New York's main contract, light sweet crude for delivery in January, dropped USD 1.19 to USD 99.17 a barrel. Brent North Sea crude for January sank USD 2.16 to USD 108.36 in late London trade.
New claims for US unemployment insurance rose slightly for the second straight week, the government reported today, a day ahead of the November jobs market data.
The number of people registering for jobless benefits rose to 402,000 in the week ending November 26, the Labor Department said.
The department revised up the prior week's number to 396,000 claims. Most analysts expected claims to fall last week amid an easing trend in the weekly data.
Crude futures were also pulled lower by official data showing that Chinese manufacturing activity contracting in November for the first time in 33 months.
China's purchasing managers index (PMI) fell to 49 last month, down 1.4 points from October, marking the first contraction since February 2009, the China Federation of Logistics and Purchasing said in a statement.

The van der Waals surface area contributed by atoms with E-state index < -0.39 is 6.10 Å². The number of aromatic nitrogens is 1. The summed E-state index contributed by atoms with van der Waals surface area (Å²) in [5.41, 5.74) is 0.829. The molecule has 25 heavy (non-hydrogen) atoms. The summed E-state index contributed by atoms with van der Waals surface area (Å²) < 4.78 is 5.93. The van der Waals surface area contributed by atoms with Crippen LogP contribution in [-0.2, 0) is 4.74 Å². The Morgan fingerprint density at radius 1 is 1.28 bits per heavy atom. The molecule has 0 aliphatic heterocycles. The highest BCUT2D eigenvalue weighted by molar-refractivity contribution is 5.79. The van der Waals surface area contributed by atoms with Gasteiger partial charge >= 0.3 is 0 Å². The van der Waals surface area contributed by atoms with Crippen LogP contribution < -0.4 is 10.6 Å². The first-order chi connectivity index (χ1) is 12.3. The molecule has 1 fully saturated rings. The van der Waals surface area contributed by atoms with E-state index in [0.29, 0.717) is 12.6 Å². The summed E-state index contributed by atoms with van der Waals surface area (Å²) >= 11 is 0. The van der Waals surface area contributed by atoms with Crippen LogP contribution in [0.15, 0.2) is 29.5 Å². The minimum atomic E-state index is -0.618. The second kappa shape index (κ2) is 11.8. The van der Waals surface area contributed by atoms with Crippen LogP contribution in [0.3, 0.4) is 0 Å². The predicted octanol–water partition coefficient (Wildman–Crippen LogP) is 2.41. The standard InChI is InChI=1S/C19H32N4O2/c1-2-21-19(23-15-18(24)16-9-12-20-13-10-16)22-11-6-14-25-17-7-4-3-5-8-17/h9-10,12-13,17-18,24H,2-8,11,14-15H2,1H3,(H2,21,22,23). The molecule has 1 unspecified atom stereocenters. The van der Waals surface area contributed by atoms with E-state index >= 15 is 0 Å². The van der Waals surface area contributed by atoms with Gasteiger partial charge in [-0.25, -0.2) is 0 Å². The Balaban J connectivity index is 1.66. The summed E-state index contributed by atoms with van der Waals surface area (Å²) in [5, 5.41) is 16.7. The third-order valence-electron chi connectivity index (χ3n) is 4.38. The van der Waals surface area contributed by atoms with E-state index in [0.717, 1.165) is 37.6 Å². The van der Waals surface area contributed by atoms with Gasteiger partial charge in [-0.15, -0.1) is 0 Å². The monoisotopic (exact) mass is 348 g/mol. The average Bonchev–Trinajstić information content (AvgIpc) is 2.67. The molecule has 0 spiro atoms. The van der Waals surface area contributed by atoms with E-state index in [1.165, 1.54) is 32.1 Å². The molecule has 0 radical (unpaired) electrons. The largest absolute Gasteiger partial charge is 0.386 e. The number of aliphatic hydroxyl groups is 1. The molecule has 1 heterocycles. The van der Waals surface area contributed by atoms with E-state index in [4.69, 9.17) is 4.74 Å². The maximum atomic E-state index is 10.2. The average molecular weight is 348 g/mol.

A reading above 50 indicates the sector is expanding while a reading below 50 suggests a contraction. Both data releases are important for the crude market because the United States is the world's biggest consumer of oil, while China is the largest consumer of energy.
Oil had risen in earlier Asian deals after central banks in the eurozone, Canada, Britain, Japan, the US and Switzerland yesterday cut the cost of providing US dollars to banks to prop up the global financial system.
The dramatic move sparked a global equities rally yesterday as traders welcomed the latest effort to turn back the runaway eurozone crisis.